What motivates people to buy nine or more Bibles? A good question, asked by Kimberly Winston in Publishers Weekly (October 9). A good answer, I suppose, would be “because they each have eight or more friends who need a gift.” Or “because they have targeted eight or more people for conversion.” Or “because they are smugglers who would sneak Bibles into more nations where that book as a document of freedom is still unwelcome.”
But Winston’s article makes clear that these nine Bibles are not to be gifts or tools for conversion. They are targeted for no one but Number One—I, Ego, Narcissus.
We learn about this from research sponsored by the Christian Booksellers Association and Zondervan publishers. Not only have they discovered that the average Bible consumer owns nine Bibles, but that he or she “is looking for more.” Zondervan, the world’s largest Bible publisher, watched sales grow 7 percent in the past year, and the American Booksellers Association market also shows “significant increases.”
This is good news for the market. Who begrudges honest firms the chance to make good money off the Good Book? Most other things on which the “shop till you drop” crowd might max out their credit cards would be less edifying. Still, curiosity reigns and the question of what motivates these Bible buyers remains.
Winston’s first answer is cultural: “Images of school shootings, presidential improprieties, plane crashes and other disasters have sent people looking for something they can take hold of.” So they take hold of physical objects like Bibles. But owning nine Bibles evidently doesn’t satisfy those with “a feeling that there must be more to this life.” Ownership of the tenth might do it. Or, Winston explains, “People are looking for places they can just be quiet and get away from all the hustle and bustle.” So they need more than nine Bibles—to line their walls against intrusive noise made by hustling bustling neighbors, perhaps?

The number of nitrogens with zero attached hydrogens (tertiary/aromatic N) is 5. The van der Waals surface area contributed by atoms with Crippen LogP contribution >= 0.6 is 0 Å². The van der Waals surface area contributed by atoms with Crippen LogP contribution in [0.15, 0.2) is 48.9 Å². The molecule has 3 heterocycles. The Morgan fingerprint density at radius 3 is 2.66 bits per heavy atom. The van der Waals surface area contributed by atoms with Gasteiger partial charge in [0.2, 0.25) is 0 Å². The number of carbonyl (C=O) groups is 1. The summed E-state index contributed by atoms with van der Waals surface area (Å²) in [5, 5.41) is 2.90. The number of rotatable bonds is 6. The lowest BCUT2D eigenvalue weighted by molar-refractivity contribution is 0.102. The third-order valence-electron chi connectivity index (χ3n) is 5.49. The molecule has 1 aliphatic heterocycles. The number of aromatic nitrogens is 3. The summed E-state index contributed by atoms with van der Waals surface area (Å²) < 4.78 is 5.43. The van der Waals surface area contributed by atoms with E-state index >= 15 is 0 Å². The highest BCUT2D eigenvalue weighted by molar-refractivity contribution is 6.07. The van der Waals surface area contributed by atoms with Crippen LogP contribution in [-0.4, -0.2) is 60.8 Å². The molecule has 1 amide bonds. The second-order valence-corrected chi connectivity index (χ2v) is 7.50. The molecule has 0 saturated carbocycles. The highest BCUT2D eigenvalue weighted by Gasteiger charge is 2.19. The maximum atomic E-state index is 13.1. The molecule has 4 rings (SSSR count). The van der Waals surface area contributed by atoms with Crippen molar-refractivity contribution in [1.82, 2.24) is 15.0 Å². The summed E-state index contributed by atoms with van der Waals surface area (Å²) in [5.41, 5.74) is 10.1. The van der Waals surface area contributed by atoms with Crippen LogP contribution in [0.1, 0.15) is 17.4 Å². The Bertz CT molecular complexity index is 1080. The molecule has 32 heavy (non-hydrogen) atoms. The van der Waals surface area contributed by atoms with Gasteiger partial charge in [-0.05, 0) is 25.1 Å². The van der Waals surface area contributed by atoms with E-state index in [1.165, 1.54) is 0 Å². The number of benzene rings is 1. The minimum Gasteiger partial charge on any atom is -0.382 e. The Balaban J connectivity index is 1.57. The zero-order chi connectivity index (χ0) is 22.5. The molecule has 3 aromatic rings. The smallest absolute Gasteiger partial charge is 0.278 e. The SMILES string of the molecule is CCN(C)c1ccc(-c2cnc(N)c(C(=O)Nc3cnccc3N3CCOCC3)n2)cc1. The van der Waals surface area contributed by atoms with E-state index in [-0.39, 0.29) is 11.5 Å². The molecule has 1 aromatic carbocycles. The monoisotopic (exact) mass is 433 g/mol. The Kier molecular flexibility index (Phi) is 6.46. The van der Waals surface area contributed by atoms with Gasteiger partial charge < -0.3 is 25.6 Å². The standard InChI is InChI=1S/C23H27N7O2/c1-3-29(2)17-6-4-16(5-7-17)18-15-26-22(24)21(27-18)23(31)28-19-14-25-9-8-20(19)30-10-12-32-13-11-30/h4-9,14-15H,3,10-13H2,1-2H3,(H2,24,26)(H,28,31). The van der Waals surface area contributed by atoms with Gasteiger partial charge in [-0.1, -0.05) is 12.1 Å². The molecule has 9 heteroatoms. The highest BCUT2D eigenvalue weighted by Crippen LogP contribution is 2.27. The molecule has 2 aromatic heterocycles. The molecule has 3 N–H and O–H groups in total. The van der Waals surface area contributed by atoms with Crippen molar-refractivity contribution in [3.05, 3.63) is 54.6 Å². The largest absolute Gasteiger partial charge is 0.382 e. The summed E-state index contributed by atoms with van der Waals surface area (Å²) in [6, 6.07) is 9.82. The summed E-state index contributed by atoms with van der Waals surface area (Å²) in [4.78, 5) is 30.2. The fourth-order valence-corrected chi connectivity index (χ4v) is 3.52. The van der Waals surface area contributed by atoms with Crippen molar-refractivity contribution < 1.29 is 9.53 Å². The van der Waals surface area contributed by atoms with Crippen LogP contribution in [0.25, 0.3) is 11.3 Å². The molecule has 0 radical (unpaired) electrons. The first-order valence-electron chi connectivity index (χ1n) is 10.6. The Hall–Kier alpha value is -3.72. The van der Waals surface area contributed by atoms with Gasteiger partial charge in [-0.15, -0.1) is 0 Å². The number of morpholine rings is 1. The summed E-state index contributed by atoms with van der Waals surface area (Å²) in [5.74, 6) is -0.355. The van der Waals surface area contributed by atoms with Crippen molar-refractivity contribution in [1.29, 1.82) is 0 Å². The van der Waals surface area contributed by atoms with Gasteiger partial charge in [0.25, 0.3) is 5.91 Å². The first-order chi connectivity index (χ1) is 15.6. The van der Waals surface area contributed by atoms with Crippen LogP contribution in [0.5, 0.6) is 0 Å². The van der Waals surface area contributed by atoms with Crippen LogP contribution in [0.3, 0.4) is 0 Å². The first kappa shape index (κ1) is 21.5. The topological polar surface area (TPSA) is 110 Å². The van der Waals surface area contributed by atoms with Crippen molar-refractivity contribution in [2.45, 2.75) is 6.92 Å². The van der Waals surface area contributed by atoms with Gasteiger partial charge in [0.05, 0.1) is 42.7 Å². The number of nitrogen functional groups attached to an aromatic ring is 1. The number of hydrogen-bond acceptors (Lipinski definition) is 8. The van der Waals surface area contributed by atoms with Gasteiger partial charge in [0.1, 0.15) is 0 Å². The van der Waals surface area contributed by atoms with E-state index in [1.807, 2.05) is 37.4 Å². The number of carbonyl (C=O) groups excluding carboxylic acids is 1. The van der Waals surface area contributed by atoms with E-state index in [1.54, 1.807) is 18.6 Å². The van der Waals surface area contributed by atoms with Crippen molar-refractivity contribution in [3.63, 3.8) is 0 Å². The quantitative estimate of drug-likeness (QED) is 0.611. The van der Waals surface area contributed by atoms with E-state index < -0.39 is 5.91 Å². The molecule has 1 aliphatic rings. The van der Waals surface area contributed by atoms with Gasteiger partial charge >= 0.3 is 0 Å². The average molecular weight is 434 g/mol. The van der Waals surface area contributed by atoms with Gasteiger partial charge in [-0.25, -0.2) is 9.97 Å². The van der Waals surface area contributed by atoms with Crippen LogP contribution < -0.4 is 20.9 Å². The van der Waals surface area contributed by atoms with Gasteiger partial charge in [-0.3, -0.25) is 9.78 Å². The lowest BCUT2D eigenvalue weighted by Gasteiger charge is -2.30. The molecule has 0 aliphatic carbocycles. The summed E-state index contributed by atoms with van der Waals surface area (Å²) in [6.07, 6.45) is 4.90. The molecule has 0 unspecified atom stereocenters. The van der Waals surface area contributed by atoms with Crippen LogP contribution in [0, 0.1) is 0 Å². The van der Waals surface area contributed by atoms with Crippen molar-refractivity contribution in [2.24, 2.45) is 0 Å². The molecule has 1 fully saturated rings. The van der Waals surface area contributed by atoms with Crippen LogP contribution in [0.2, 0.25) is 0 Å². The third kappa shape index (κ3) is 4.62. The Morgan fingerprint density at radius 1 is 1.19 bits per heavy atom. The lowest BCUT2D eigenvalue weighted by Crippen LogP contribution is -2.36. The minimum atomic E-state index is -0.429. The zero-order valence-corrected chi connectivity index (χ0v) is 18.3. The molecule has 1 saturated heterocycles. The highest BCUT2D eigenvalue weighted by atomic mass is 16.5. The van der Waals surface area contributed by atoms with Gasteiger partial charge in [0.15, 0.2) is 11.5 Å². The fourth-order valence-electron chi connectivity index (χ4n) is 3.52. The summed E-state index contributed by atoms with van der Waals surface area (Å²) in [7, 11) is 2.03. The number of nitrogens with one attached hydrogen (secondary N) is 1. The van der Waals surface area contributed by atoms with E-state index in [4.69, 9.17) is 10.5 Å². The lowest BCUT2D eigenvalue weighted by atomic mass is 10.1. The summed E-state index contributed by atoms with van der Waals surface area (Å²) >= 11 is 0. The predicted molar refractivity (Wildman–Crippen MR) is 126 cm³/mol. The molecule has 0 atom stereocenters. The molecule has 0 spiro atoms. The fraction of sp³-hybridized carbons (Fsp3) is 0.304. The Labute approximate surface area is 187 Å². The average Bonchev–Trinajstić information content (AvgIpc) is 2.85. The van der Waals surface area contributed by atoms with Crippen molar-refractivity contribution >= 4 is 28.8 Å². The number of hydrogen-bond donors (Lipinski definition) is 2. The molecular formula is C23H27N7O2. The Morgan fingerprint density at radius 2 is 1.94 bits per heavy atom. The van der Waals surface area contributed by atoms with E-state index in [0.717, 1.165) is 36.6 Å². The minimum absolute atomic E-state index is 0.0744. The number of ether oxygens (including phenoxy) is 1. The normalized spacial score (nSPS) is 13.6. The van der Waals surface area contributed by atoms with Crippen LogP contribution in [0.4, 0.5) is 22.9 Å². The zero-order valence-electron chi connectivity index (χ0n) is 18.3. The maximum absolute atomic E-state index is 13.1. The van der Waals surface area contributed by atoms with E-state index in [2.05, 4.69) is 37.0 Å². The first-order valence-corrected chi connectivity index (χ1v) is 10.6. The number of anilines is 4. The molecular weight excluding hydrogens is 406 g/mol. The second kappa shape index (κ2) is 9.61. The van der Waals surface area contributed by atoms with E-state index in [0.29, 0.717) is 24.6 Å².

Winston quotes Tom Mockabee of Zondervan to another effect. “Where niched-out devotional Bibles once ruled, the study Bible is now out front.” Good news about the Good News, I’d say, until the study Bible and its companions are also niched-out. “Bibles for children are just about the hottest thing go-ing,” and that is about the best news for booksellers I can imagine. What child will stop at ownership of nine Bibles if the kid next door has more?
But all is not rosy for the Bible publishers. We read, “The problem facing the Bible industry now is how to keep the old text fresh.” Publishers are looking at covers and typefaces in order to come up with just one more that is different. “We have to be innovative and keep it relevant.”
I looked around the house and, yes, we have about nine Bibles per person. One in Hebrew that, regrettably, I have not touched since June 1952. One in Greek that I consult when conscience calls and time permits. One in German, printed in Stuttgart in the Nazi era. Two actually used by my spouse and me. Many left behind when sons, who had found better-covered, better-typefaced, innovative and relevant versions, left home.
Baptismal Bibles, confirmation Bibles, bridal Bibles, Bibles to be buried with, Bibles to collect dust, Bibles to dust before the pastor visits. Bibles “dressed to the nines” in fabric covers. Still, I am sure we can find some niche to fill, some acquisitive instinct to pursue, some drive for conspicuous consumption to satisfy, more collector’s-edition Bibles to bet on so we can lay up treasures on earth. About which the Bible has something to say.